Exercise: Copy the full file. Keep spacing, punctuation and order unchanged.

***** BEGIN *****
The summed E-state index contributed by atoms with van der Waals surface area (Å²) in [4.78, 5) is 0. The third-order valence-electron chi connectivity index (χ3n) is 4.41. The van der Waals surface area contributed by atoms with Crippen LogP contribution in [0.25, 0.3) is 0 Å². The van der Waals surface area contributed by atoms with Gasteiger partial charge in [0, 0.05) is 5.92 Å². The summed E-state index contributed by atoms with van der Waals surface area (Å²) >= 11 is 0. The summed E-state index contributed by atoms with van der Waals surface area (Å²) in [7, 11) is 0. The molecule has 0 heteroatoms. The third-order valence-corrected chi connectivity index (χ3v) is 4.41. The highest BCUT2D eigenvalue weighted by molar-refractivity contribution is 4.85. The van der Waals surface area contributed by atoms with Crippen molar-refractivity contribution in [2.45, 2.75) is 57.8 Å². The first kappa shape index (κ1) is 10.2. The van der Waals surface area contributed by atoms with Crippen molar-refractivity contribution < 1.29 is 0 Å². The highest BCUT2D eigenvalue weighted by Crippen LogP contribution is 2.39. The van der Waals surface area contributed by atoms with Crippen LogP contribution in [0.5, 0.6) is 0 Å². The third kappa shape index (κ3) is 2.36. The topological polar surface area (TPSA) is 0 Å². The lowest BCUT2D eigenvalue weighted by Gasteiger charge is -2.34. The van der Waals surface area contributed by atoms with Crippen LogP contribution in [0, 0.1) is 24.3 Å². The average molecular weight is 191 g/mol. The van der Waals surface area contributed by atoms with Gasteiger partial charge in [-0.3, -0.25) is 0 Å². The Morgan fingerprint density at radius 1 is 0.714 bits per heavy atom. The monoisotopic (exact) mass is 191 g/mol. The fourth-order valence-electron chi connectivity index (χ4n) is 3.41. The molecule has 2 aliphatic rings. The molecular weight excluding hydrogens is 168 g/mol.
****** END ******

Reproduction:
The summed E-state index contributed by atoms with van der Waals surface area (Å²) in [4.78, 5) is 0. The third-order valence-electron chi connectivity index (χ3n) is 4.41. The van der Waals surface area contributed by atoms with Crippen LogP contribution in [0.25, 0.3) is 0 Å². The van der Waals surface area contributed by atoms with Gasteiger partial charge in [0, 0.05) is 5.92 Å². The summed E-state index contributed by atoms with van der Waals surface area (Å²) >= 11 is 0. The summed E-state index contributed by atoms with van der Waals surface area (Å²) in [7, 11) is 0. The molecule has 0 heteroatoms. The third-order valence-corrected chi connectivity index (χ3v) is 4.41. The highest BCUT2D eigenvalue weighted by molar-refractivity contribution is 4.85. The van der Waals surface area contributed by atoms with Crippen molar-refractivity contribution in [2.45, 2.75) is 57.8 Å². The first kappa shape index (κ1) is 10.2. The van der Waals surface area contributed by atoms with Crippen molar-refractivity contribution < 1.29 is 0 Å². The highest BCUT2D eigenvalue weighted by Crippen LogP contribution is 2.39. The van der Waals surface area contributed by atoms with Crippen LogP contribution in [0.5, 0.6) is 0 Å². The third kappa shape index (κ3) is 2.36. The topological polar surface area (TPSA) is 0 Å². The lowest BCUT2D eigenvalue weighted by Gasteiger charge is -2.34. The van der Waals surface area contributed by atoms with Crippen LogP contribution in [0, 0.1) is 24.3 Å². The average molecular weight is 191 g/mol. The van der Waals surface area contributed by atoms with Gasteiger partial charge in [-0.3, -0.25) is 0 Å². The Morgan fingerprint density at radius 1 is 0.714 bits per heavy atom. The monoisotopic (exact) mass is 191 g/mol. The fourth-order valence-electron chi connectivity index (χ4n) is 3.41. The molecule has 2 aliphatic rings. The molecular weight excluding hydrogens is 168 g/mol.